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I found out about the South Slough National Estuarine Research Reserve by accident. But I’m glad I did.

Several weeks ago, I received an email at work announcing an upcoming hike at the reserve. I believed the email was sent so we could share the hike in The World, which I did. After it printed, I received a couple of emails asking how that got in the paper.

Despite the mistake, I found somewhere else to explore. Most of my time out with my family in recent months had been at area beaches, but South Slough Reserve offered something different – a trek through the forest.

So, on a Saturday morning, we made the trip and found ourselves at the reserve. After looking at a map of the different trails, we chose to hike the Hidden Creek Trail. So, we headed out, or more accurately down. From the parking area, the Hidden Creek Trail heads downhill for about a mile. On the way, there are lots of surprises.

Dense forest is broken up with bursts of vegetation. This time of the year, flowers are starting to bloom, adding a burst of color to the trail.

Not too far after you start, you begin to hear the creek the trail is named for. But true to the name, it remains hidden for quite a while. About halfway down, you get your first glimpse of the creek. In time, you can get up close, as crystal-clear water moves toward the slough.

Near the bottom, a boardwalk takes over allowing guests to meander over vegetation and marshland to get close to the South Slough. At the bottom, when you reach the slough, the reserve has built a great viewing area, perfect for taking a break, watching wildlife and taking in the scenery.

At that point you have a choice to make – turn around and head back or continue on. I was intrigued by the name of one trail – the Tunnel Trail – so we continued on.

The Tunnel Trail is the perfect name for the next bit of the journey as plants and greenery create a perfect tunnel to walk through. It moves back into the forest, but the scenery is different and breathtaking.

After we made it through the Tunnel Trail, we turned around and headed back. Warning for those out of shape like I am. Heading down is relaxing and gives you a great chance to take in the scenery and the quiet. Heading up is much more of a workout. But we made it. A little tired, but refreshed nonetheless.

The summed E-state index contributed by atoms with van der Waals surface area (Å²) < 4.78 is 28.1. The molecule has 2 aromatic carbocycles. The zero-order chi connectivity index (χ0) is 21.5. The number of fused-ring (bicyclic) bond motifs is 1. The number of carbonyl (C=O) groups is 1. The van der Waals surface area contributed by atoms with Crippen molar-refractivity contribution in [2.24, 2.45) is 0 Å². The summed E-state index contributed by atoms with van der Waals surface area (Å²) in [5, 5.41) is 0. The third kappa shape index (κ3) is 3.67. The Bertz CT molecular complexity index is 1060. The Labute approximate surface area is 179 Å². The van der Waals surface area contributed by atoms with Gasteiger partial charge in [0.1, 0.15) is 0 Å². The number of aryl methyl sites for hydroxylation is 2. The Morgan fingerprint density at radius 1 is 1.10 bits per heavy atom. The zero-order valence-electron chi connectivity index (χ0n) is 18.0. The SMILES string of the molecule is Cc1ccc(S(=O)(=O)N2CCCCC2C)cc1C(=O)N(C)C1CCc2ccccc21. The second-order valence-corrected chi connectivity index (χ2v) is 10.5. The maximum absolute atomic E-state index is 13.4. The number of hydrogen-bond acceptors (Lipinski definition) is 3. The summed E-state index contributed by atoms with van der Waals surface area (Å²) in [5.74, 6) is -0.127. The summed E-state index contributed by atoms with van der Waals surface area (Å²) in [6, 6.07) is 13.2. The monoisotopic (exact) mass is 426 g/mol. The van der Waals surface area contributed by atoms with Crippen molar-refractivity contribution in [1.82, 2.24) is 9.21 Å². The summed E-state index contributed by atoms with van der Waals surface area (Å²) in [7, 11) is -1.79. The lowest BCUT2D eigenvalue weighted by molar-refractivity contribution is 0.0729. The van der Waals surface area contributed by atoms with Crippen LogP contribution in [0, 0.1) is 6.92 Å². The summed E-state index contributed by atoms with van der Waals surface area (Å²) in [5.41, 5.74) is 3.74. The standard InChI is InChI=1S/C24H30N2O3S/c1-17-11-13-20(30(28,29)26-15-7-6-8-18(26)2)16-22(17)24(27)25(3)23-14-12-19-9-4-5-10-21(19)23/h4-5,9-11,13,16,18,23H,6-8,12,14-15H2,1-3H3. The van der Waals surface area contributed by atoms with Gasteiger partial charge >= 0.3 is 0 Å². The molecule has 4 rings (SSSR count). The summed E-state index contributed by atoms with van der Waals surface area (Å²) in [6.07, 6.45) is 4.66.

Experiencing the forest is different than the beaches, but it’s still an amazing time. You might run into a few others on the trails, but for the most part South Slough is quiet and peaceful, with the only sounds coming from the creeks and occasional wildlife.

All the trails are well maintained, with wooden bridges and the boardwalk at the bottom to protect guests at any tricky points.

I am ready to go back and try some of the other trails and to explore more of what the forest has to offer.

The South Slough Reserve was designated in 1974 and covers more than 4,700 acres. Due to COVID, the South Slough Interpretive Center and bathrooms are currently closed. When COVID wanes, they will reopen. Guided hikes, nature-themed workshops, bird observation walks and more are also offered during normal times.

But even without guides, South Slough Reserve is a relatively easy way to get into nature and experience a pristine area on your own.

To get to the South Slough Reserve, follow Seven Devils Road from either Charleston or Highway 101 outside of Bandon. The reserve can’t be missed if driving down Seven Devils Road.

To keep up to date on COVID restrictions and planned events, visit


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